The first, most basic, form of action is to contact the member. Talk to them. If they’re visiting much more or less frequently than usual, find out why, and if it needs addressing, ask if there’s anything they can do to fix it. Without going into a whole article on member interaction and coaching, it’s better for a member to work out the solution for themselves rather than take on your suggestions (see p54, and HCM May 13, p46). You’re there as their support in making the changes they want to make.

Meanwhile, lots of clubs are starting to change their ‘programme review’ to simply a ‘review’. The idea is to alter the perception that a review involves an increase in exercise intensity, duration or resistance. Instead, you offer a chat about what the member has achieved, their current exercise goals and any new exercises they would like to try – or indeed old ones they don’t like.

Many members are either afraid of, or do not see the value in, a traditional exercise programme review; it’s therefore difficult to get them to make an appointment. A regular review session that’s more focused on them and their motivation is easier to sell to members. At the end of the day, the review is a good opportunity to spend some time with the member, listen to them and get to know them more.

Just speaking to your members about a review can help with their motivation. For example, staff at a local authority group of centres spoke to 1,200 members about their review in the space of one month. Only around 200 members actually had a review that month, while others set a next review date. Nevertheless, the average visit frequency of all 1,200 members increased by 67 per cent, from 0.9 visits a week to 1.5 visits a week.

Any other interaction with an ongoing member needs to boost their motivation to attend the gym regularly; sadly it’s not possible to give motivation to your members – they have to find it for themselves. Gym challenges and events are good ways to support their motivation levels, and ‘train with a friend’ is another good initiative. If you give out free guest passes at membership milestones – three, six and 12 months, for example – measure how many are used, and through which members.

Before you start a new class timetable, do a test run and invite only existing members. In other words, make your members feel privileged – there are so many new member offers out there, but your existing members need to feel as important, or more important than, your new members.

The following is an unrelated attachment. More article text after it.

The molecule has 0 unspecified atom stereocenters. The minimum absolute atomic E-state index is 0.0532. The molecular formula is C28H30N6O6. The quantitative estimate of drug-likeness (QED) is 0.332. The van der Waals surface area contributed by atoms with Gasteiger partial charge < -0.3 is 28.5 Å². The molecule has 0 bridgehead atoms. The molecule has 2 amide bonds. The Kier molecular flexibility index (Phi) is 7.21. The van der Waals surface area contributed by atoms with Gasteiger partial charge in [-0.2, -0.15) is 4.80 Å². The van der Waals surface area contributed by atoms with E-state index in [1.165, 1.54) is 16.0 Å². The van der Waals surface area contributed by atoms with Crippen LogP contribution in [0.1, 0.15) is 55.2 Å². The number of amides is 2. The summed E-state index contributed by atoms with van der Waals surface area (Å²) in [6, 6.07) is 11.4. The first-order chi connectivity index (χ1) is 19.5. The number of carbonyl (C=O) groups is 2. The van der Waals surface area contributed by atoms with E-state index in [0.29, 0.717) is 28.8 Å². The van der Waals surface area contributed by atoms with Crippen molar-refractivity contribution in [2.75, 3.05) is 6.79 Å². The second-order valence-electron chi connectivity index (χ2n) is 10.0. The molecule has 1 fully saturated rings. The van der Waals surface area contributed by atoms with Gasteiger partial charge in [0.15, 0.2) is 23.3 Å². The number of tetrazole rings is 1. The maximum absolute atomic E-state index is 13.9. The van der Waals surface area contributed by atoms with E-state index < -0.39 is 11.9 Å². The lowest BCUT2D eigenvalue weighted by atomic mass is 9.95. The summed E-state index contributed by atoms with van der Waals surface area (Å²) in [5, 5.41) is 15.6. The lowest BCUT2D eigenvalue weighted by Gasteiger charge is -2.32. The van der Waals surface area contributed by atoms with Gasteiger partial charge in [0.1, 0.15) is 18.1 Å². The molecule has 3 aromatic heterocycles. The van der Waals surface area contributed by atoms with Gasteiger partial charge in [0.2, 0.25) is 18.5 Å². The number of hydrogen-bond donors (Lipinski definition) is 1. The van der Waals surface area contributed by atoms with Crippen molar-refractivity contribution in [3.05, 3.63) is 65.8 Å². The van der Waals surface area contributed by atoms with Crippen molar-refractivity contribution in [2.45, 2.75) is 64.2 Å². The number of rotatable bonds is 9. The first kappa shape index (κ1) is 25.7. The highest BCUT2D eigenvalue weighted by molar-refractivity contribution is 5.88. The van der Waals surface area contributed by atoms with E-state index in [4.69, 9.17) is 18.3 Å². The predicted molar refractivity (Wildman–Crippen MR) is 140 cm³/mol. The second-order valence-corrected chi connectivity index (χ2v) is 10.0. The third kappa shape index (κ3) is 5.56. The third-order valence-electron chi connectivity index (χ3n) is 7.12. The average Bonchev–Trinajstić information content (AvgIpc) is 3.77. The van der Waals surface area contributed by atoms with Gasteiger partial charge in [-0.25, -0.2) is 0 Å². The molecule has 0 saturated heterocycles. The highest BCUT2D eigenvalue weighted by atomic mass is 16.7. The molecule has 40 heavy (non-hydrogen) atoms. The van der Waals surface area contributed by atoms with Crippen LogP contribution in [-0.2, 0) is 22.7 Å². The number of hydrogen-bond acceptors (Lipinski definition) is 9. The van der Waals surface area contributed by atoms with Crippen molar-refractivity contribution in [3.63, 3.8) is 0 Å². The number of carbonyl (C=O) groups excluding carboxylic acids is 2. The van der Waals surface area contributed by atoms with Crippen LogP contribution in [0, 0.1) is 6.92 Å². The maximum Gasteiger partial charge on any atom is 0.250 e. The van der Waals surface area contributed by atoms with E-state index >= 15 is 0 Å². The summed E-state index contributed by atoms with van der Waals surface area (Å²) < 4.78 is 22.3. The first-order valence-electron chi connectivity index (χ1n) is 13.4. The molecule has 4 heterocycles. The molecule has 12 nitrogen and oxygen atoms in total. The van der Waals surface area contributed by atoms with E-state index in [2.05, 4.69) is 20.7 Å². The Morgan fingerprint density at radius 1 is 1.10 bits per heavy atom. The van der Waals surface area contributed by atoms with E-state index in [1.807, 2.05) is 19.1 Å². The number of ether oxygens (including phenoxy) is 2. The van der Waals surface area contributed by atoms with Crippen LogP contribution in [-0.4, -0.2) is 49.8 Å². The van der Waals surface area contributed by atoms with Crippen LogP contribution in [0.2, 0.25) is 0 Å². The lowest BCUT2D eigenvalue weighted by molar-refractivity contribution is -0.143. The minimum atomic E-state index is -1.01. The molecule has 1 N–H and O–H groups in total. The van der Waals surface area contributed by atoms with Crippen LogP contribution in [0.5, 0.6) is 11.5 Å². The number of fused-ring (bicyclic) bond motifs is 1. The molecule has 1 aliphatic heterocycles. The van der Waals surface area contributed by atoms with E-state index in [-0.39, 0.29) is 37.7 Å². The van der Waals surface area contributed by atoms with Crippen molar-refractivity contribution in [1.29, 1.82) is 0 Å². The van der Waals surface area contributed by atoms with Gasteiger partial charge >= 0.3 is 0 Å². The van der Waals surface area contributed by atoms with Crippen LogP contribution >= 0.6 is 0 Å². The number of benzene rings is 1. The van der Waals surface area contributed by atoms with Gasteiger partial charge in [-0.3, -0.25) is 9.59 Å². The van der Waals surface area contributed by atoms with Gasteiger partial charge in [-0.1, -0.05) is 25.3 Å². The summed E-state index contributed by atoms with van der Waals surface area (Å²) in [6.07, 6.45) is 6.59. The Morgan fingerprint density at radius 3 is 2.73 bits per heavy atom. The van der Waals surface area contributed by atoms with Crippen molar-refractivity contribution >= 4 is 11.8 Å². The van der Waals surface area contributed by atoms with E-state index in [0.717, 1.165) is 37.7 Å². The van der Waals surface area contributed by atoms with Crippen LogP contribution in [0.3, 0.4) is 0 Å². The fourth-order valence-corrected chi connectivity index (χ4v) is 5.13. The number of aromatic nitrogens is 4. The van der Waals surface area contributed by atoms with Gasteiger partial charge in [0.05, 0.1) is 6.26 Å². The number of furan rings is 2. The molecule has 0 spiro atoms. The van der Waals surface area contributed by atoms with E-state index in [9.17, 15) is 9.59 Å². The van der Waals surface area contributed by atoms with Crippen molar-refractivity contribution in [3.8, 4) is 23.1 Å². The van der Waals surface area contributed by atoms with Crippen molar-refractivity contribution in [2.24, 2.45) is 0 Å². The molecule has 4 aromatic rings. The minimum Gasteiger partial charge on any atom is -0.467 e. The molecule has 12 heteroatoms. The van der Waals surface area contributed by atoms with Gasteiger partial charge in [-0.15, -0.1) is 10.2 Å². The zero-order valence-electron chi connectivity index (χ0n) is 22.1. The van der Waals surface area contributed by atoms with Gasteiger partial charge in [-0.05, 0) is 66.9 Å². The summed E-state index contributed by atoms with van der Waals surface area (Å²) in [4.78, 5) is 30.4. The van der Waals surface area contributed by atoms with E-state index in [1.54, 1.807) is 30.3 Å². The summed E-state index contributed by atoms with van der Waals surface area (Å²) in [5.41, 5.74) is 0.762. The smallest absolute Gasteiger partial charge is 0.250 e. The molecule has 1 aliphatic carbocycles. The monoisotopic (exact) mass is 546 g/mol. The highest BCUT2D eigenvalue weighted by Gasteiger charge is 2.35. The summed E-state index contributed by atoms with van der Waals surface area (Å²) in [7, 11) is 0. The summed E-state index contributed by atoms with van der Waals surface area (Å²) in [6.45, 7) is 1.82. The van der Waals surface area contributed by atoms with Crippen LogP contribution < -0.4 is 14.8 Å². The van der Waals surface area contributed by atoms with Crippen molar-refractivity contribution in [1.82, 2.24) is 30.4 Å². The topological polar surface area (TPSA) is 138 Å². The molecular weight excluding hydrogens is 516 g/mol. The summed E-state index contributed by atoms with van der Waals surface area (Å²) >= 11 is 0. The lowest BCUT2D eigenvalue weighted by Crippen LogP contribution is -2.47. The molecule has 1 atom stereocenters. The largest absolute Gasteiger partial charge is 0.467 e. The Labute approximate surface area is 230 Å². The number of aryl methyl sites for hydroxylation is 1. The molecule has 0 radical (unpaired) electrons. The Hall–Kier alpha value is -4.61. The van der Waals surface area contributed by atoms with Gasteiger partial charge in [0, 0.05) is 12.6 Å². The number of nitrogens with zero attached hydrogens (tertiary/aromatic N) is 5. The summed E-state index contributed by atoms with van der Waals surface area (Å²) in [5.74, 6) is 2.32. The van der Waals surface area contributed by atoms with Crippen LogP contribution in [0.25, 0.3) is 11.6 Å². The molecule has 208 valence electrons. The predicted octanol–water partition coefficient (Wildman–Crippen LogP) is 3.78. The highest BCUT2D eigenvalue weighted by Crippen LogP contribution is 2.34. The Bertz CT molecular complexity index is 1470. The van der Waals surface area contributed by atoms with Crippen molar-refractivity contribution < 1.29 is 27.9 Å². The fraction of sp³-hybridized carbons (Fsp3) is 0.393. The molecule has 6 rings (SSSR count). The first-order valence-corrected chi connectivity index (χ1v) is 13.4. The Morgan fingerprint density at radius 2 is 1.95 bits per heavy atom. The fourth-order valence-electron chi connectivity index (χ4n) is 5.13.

Measure
As with the new member journey, unless you measure your efforts, you will not be able to improve your member retention. Reports and systems exist to look at the big picture, but here are three quick metrics that you can use as monthly performance indicators.

Firstly, check how many reviews are due or overdue each month. There will be an acceptable number of reviews that should be due each month depending on your total active members, but you should be trying to reduce this number most months. If you can monitor this per instructor, you can introduce KPIs and competition between instructors not to fall behind.

Active member percentage is another simple gauge. Divide the total number of paying members by the number of members who have made visits in the last four weeks: you’re looking to increase this number each time by reducing drop-out. The higher your active member percentage, the healthier your business and membership will be.

Finally, count how many members drop off the ‘active’ list each month. Count how many of your active members have not visited for 45 days, for example, or simply count how many exercise cards you remove from the file each month due to inactivity. Your target is to get this count down to zero, which means that no members have become inactive that month… if you do, throw a party for all your staff, as they’ve been working very hard!

Summary
You’ve put a lot of time and effort into getting your members into the exercise habit; your goal now is to keep them coming regularly, whether once or three times a week. Members who are at risk of leaving are generally quiet about it. You must identify who you think could fall by the wayside, take action, and measure the effect. Stop your members from coming to the journey’s end!
In next month’s Health Club Management, we’ll take a look at what to do if your members do slip through your net.

Guy Griffiths works for GG Fit, an independent consultancy that helps clubs improve member retention by working with staff, systems and processes. His new book, Stick Around, is available from all good bookshops and online retailers.
Web: www.ggfit.com
Twitter: @ggfit

Booking a client review is a classic retention method
Booking a client review is a classic retention method
‘Train with a friend’ is a good offer to help boost motivation levels
‘Train with a friend’ is a good offer to help boost motivation levels
http://www.leisureopportunities.com/images/HCM2013_6rentenion.gif
In the second of his three-part series on retention and the member journey, Guy Griffiths looks at the ongoing health club member